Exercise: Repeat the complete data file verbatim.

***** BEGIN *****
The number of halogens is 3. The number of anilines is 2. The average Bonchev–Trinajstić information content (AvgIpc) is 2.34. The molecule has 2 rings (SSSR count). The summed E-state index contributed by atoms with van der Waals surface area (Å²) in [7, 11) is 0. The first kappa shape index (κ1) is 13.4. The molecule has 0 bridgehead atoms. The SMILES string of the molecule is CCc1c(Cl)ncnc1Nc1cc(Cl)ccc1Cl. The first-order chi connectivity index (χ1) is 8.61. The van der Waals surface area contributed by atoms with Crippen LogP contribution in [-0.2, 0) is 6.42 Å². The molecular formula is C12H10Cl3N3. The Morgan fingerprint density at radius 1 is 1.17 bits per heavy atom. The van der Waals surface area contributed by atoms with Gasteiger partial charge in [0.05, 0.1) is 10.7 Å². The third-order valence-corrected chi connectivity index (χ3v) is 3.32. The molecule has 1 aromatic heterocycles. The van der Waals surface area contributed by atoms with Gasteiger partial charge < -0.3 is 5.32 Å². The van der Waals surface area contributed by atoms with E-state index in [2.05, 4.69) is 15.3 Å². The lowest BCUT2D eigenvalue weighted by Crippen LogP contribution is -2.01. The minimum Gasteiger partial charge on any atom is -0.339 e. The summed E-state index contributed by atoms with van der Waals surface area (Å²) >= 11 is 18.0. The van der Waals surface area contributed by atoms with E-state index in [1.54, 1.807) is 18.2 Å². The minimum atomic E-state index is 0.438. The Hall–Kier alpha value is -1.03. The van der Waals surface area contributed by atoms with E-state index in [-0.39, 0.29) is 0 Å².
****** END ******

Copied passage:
The number of halogens is 3. The number of anilines is 2. The average Bonchev–Trinajstić information content (AvgIpc) is 2.34. The molecule has 2 rings (SSSR count). The summed E-state index contributed by atoms with van der Waals surface area (Å²) in [7, 11) is 0. The first kappa shape index (κ1) is 13.4. The molecule has 0 bridgehead atoms. The SMILES string of the molecule is CCc1c(Cl)ncnc1Nc1cc(Cl)ccc1Cl. The first-order chi connectivity index (χ1) is 8.61. The van der Waals surface area contributed by atoms with Crippen LogP contribution in [-0.2, 0) is 6.42 Å². The molecular formula is C12H10Cl3N3. The Morgan fingerprint density at radius 1 is 1.17 bits per heavy atom. The van der Waals surface area contributed by atoms with Gasteiger partial charge in [0.05, 0.1) is 10.7 Å². The third-order valence-corrected chi connectivity index (χ3v) is 3.32. The molecule has 1 aromatic heterocycles. The van der Waals surface area contributed by atoms with Gasteiger partial charge < -0.3 is 5.32 Å². The van der Waals surface area contributed by atoms with E-state index in [2.05, 4.69) is 15.3 Å². The lowest BCUT2D eigenvalue weighted by Crippen LogP contribution is -2.01. The minimum Gasteiger partial charge on any atom is -0.339 e. The summed E-state index contributed by atoms with van der Waals surface area (Å²) >= 11 is 18.0. The van der Waals surface area contributed by atoms with E-state index in [1.54, 1.807) is 18.2 Å². The minimum atomic E-state index is 0.438. The Hall–Kier alpha value is -1.03. The van der Waals surface area contributed by atoms with E-state index in [-0.39, 0.29) is 0 Å².